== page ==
When it comes to the smart grid standards development, and the interaction between electricity supply and transport decarbonization ambitions, BSI plays a significant role in two important initiatives – the Energy Smart Appliances Programme (ESA) which it leads, and the supporting the UK government-backed  Faraday Battery Challenge (FBC).

ESA focuses on standards creation for smart EV charge point technology and smart domestic appliances, while the Faraday Battery Challenge standards work addresses the growing demand for batteries to electrification of transport.

BSI is also assisting with research into hydrogen’s potential as an alternative fuel and the use of hydrogen to decarbonize heating. It’s hoped that hydrogen could transition the UK away from natural gas in domestic appliances without significant upheaval for consumers – and, if renewables are used during processing, its production is low carbon.

A pioneering trial at Keele University in Staffordshire saw the institution inject zero-carbon hydrogen into its gas network. The 20 per cent hydrogen and natural gas blend was used to heat 200 homes and 30 faculty buildings and successfully demonstrated the safety and practicality of hydrogen blending, with all residents able to use their existing appliances as normal.     

Other innovations in this area include the first hydrogen-fuelled ferry in the Orkney Isles and zero-emissions hydrogen-fuelled double-decker buses in London. The UK Government’s Hy4Heat programme also continues its work to establish hydrogen’s long-term potential for use for heating in residential and commercial buildings, and for gas- or gas and hydrogen fuelled appliances.

“The Keele University project is a great example of innovative testing in this area. If such a blend was rolled out across the UK, it would reduce carbon dioxide emissions by six million tonnes – equivalent to taking 2.5 million cars off the road,” explains Van Dort.

“We’ve published guidance aimed at major gas and hydrogen appliances and equipment manufacturers in support of the Hy4Heat programme to define standards for gas and hydrogen-fired and hydrogen-fuelled appliances,” he adds.

Further innovation opportunity

With burgeoning digital and smart technology growth in the sector, standards around energy data outputs are becoming increasingly important. Operators currently use several different methods to manage and characterize energy data and assets, which restricts information sharing and quality across the network.

Standards could help the development and adoption of universal information models, as part of a wider ambition to open up energy sector data to encourage a fairer, more competitive market. Such an approach would also simplify the process of data publishing, access and sharing – promoting the proliferation of higher quality, more reliable, information.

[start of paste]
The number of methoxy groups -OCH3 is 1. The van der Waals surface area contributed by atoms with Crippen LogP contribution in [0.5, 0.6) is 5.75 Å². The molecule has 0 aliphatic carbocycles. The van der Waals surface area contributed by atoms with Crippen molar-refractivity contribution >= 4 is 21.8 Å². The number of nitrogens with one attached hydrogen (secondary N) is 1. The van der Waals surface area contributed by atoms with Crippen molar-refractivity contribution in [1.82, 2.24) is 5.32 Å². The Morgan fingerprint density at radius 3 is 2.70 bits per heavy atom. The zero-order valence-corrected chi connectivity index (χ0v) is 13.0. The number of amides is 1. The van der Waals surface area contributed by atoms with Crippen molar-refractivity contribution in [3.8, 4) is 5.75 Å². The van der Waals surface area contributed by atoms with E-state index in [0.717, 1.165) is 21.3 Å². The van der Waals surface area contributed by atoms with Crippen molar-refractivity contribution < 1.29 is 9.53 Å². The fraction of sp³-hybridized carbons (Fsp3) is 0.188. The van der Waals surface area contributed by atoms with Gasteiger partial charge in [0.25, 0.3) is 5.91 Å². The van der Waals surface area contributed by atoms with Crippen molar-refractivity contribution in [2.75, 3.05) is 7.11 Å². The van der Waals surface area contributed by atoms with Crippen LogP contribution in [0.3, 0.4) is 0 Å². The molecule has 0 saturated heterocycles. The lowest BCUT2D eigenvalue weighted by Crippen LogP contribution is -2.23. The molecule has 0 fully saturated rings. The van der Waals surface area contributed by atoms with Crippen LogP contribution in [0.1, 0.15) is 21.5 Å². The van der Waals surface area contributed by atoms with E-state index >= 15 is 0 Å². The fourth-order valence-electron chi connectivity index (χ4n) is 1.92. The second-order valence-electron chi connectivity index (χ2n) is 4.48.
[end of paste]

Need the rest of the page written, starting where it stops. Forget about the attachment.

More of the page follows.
Each iteration is open for consultation and review and is available for use by all stakeholders. Suited to testbeds and trials, BSI Flex Standards allow experts to continually evolve a shared view of good practice. Using this dynamic approach, it’s possible to reach an initial flexible consensus after eight weeks, compared to 9-12 months for PAS standards or over 12 months for formal standards.

The Flex process has already been applied to support rapid innovation in the built environment and transport sectors.

Decarbonising our transport system

Transport is the largest emitting sector in terms of GHG (Greenhouse Gases) and UK government has set out ambitious targets for reducing carbon emissions from road vehicles by ending the sale of new petrol and diesel cars and vans by 2030 and the phasing out of fossil fuel HGVs by 2040. Overcoming the barriers to making the transition to zero-emission vehicles including EVs poses challenges and BSI is assisting the industry through both early-stage research and in developing standards to support both the manufacture and operation these new technologies.

BSI has been working closely with the Connected Places Catapult for instance to look at the technology options for decarbonising road freight or HGVs as the UK prepares for advanced trials of these technologies. All of battery electric, hydrogen fuel cell and electric road systems (ERS) alternatives to fossil-fuels are being considered and standardization will be critical for delivering the infrastructure for each as well as ensuring enabling technologies are safe and secure.

A critical area of standards development concerns the manufacture of EV batteries and associated charging technologies. In recent years there has been the strong adoption of EVs in commercial vehicles and fleets – such as taxi use and home delivery vehicles – with the consumer market is now starting to see increasing sales. Take-up will rely upon improvements in battery technology, availability of rapid public charge points and greater connectivity across the network to overcome issues such as range anxiety and promote a better user experience. This will need standardization and a rapidly growing market and strong standards are now poised to help accelerate mainstream adoption in several ways.

To support a supply chain for EV battery technologies. BSI has been supporting the safe and environmentally conscious manufacture and use of EV batteries via the Faraday Battery Challenge as the need to develop a supply chain and manufacturing base will be critical to deliver improvements in battery technology that enable increased range, safety and sustainability.